Symptoms of Lyme disease
According to the NHS, ‘Lyme disease is a bacterial infection that can be spread to humans by infected ticks.’ One of the first symptoms of Lyme disease is a round circular rasharound a tick bite, called erythema migrans. Some people may also get flu-like symptoms after being bitten, like:
- Joint pain or muscle aches
- Fatigue and loss of energy
- Swollen lymph nodes
According to the CDC, ‘if left untreated, infection can spread to joints, the heart, and the nervous system.’
Treatment for Lyme disease
Most people with Lyme disease can be treated successfully with a few weeks of antibiotic treatment. However, some people with Lyme disease continue to experience persistent symptoms, such as pain, fatigue, aches, loss of energy, and difficulty thinking, that can last for years.
It's unclear why this happens to some and not others. As stated by the CDC:
The state of the science relating to persistent symptoms associated with Lyme disease is limited, emerging, and unsettled.
These research gaps mean there's no consensus about treatment for people suffering from persistent symptoms of Lyme disease. Early diagnosis and antibiotic treatment are important to prevent persistent or chronic Lyme disease, otherwise known as Post-Treatment Lyme Disease Syndrome (PTLDS), from developing.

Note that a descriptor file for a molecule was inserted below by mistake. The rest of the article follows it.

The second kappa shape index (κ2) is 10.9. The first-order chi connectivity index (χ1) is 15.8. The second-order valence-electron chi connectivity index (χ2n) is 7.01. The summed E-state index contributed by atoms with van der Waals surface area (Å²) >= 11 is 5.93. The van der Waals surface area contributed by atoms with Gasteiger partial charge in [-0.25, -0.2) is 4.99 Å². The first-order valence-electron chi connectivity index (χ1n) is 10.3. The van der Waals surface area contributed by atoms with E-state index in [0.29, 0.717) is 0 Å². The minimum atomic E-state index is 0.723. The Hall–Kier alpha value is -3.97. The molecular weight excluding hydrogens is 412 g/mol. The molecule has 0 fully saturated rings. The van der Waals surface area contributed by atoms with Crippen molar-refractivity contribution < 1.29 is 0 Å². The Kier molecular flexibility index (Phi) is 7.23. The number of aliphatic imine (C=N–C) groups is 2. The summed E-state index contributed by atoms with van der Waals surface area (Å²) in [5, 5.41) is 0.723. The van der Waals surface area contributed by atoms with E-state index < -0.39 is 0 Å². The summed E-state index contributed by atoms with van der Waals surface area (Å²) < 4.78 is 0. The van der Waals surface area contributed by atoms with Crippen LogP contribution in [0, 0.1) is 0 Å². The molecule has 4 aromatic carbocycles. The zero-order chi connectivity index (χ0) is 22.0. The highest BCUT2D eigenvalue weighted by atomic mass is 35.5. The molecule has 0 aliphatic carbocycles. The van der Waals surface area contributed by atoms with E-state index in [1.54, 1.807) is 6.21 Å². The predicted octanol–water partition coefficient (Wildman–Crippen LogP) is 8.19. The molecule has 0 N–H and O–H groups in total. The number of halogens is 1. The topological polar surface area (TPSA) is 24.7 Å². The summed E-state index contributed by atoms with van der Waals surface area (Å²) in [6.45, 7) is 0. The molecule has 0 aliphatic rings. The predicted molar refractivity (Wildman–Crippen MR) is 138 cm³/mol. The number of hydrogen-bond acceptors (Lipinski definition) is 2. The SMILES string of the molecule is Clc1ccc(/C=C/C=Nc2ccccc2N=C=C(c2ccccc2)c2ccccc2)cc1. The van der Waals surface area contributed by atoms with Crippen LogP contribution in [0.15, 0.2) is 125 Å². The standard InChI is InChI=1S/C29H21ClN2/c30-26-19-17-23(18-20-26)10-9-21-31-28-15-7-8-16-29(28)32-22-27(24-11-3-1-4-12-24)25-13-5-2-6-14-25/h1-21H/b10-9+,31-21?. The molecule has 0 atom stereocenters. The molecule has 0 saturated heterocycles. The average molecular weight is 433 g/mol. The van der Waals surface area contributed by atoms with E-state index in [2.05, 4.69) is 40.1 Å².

Does chronic Lyme disease actually exist?
However, there is a lot of controversy in this field. As there are no definitive tests or treatments for the condition, PTLDS is not widely accepted by doctors, as reported by The Conversation and the BBC. The debate surrounding treatment is so intense that some have even refer to it as the 'Lyme wars,' as reported by Harvard Health. Matthew Dryden, a consultant microbiologist at Public Health England's Rare and Imported Pathogens Laboratory (RIPL), said:
There is no consensus over whether chronic Lyme actually exists.